• To test the efficacy of a handwashing promotion intervention for prevention of intrahousehold transmission of influenza virus in a rural setting in Bangladesh [ Time Frame: 17 months ] [ Designated as safety issue: Yes ]

Secondary Outcome Measures:
  • To measure the secondary attack ratio of influenza among household contacts of influenza-infected persons in a rural setting in Bangladesh influenza-infected persons in a rural setting in Bangladesh [ Time Frame: 17 months ] [ Designated as safety issue: Yes ]

Estimated Enrollment: 6600
Study Start Date: June 2009
Study Completion Date: December 2010
Primary Completion Date: October 2010 (Final data collection date for primary outcome measure)
Arms Assigned Interventions
Experimental: 1
Promotion of handwashing with soap and maintenance of a fully stocked handwashing station.
Behavioral: Soap
Promotion of handwashing with soap
No Intervention: 2
Practice of routine handwashing among the household members

  Show Detailed Description

  Eligibility

Genders Eligible for Study:   Both
Accepts Healthy Volunteers:   Yes
Criteria

Inclusion Criteria:

  • Persons ≥ 5 years old: Influenza-like illness (ILI), defined as history of fever and either cough or sore throat with fever onset within the previous 24 hours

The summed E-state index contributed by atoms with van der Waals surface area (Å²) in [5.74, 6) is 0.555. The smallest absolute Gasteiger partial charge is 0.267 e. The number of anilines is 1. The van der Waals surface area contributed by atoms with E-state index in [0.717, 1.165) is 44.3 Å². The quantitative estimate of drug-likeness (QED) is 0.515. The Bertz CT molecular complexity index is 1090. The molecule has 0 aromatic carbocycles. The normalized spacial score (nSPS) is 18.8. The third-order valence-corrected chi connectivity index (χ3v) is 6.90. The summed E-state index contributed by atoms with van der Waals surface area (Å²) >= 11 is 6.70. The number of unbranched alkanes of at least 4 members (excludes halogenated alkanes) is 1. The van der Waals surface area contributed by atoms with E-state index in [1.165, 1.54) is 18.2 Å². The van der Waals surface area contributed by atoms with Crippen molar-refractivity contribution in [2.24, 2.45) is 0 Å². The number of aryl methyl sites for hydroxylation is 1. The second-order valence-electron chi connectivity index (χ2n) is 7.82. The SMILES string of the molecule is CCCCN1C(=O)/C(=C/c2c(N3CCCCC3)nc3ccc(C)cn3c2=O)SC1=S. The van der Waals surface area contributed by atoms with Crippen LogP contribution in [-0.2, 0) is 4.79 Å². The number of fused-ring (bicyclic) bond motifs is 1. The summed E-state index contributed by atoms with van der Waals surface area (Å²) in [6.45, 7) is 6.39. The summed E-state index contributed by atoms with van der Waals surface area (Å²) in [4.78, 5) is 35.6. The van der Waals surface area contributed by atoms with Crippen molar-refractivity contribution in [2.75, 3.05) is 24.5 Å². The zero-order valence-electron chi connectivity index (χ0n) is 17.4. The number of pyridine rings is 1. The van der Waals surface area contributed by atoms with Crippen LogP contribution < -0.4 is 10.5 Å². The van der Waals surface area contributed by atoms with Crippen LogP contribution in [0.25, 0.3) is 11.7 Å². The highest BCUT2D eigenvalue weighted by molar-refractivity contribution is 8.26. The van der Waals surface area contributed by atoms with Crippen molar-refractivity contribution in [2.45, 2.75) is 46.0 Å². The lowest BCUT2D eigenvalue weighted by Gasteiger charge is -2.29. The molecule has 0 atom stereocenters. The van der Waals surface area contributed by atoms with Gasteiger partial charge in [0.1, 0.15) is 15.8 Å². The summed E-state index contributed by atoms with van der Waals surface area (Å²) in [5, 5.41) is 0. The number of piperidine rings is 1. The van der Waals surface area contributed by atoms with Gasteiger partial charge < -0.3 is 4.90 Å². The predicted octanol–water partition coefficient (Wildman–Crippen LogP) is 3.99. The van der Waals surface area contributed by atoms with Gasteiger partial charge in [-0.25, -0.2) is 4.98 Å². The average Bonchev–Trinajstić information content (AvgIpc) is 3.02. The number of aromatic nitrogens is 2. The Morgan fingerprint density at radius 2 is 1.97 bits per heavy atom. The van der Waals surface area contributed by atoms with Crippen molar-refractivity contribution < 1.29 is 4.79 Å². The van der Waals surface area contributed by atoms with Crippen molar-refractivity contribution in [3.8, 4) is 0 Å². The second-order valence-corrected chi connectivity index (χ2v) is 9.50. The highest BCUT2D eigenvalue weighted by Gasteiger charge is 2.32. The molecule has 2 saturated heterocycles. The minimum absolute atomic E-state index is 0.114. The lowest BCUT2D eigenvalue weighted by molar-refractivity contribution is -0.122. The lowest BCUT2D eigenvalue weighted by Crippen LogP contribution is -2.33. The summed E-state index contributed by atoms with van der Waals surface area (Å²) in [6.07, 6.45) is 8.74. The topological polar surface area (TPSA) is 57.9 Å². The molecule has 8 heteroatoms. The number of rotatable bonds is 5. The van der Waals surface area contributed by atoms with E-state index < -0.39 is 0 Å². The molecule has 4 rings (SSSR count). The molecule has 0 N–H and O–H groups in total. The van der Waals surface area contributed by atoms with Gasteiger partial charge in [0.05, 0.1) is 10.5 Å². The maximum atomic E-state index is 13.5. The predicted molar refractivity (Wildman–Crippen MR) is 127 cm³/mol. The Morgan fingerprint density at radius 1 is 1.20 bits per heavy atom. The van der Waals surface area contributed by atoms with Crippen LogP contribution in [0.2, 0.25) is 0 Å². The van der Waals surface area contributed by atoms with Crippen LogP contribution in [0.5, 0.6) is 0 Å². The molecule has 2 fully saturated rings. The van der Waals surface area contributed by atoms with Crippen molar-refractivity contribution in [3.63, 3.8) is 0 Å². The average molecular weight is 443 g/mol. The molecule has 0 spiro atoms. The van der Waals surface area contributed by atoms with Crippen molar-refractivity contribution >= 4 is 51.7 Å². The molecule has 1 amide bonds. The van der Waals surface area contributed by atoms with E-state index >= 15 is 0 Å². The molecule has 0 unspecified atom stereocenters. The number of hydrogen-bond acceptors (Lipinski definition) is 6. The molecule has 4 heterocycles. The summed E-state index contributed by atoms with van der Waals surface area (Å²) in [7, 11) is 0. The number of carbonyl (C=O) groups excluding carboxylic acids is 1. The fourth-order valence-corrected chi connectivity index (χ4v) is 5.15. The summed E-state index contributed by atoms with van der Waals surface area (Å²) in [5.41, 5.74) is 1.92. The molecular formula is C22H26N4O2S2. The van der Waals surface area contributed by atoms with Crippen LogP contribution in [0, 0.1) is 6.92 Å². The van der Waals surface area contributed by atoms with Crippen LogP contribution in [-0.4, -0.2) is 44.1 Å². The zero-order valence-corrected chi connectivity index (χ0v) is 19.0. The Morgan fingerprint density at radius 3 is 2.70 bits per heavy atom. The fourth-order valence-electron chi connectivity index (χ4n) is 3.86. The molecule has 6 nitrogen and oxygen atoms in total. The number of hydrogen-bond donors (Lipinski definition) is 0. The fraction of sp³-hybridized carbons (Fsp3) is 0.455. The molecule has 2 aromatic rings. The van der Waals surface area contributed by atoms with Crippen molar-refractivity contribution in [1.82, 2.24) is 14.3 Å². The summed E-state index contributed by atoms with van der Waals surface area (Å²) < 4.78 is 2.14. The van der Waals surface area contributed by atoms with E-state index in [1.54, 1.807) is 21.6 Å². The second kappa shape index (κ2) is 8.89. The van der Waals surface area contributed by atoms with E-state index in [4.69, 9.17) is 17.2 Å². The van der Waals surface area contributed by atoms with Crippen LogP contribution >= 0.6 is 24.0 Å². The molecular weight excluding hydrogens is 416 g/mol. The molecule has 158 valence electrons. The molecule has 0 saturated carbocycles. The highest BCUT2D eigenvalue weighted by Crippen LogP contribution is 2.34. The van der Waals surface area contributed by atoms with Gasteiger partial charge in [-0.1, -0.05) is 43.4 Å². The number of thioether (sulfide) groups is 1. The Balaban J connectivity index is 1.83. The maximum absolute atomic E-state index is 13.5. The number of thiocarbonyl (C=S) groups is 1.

• Persons < 5 years old: any child with acute fever with onset within the previous 24 hours
  • Return to home within 24 hours of presentation to Upazilla Health Complex, Jahurul Islam Medical College Hospital or the local pharmacies; i.e., the index case cannot be admitted for treatment. If admitted, the patient would not be eligible.
  • No fever in any bari resident during the 7 days preceding the patient's presentation to hospital (see definition below)
  • At least two persons (in addition to the index case-patient) who intend to reside in the bari during the subsequent 20 days
  • Residence within 30 minutes travel time (one-way) from the Upazilla Health Complex or Jahurul Islam Medical College Hospital or the local pharmacy.
  Contacts and Locations
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Please refer to this study by its ClinicalTrials.gov identifier: NCT00880659

Locations
Bangladesh
Pavani K. Ram
Kishoreganj, Bangladesh
Sponsors and Collaborators
International Centre for Diarrhoeal Disease Research, Bangladesh
State University of New York at Buffalo
Investigators
Principal Investigator: Eduardo Azziz-Baumgartner, MD, MPH International Centre for Diarrhoeal Disease Research, Bangladesh
  More Information

No publications provided

Responsible Party: Pavani K. Ram, Department of Social and Preventive Medicine
ClinicalTrials.gov Identifier: NCT00880659     History of Changes
Other Study ID Numbers: 2009-004
Study First Received: April 11, 2009
Last Updated: December 29, 2010
Health Authority: Bangladesh: Ethical Review Committee

Keywords provided by International Centre for Diarrhoeal Disease Research, Bangladesh:
Influenza
secondary transmission
handwashing

Additional relevant MeSH terms:
Influenza, Human
Orthomyxoviridae Infections
RNA Virus Infections
Virus Diseases
Respiratory Tract Infections
Respiratory Tract Diseases

ClinicalTrials.gov processed this record on July 24, 2014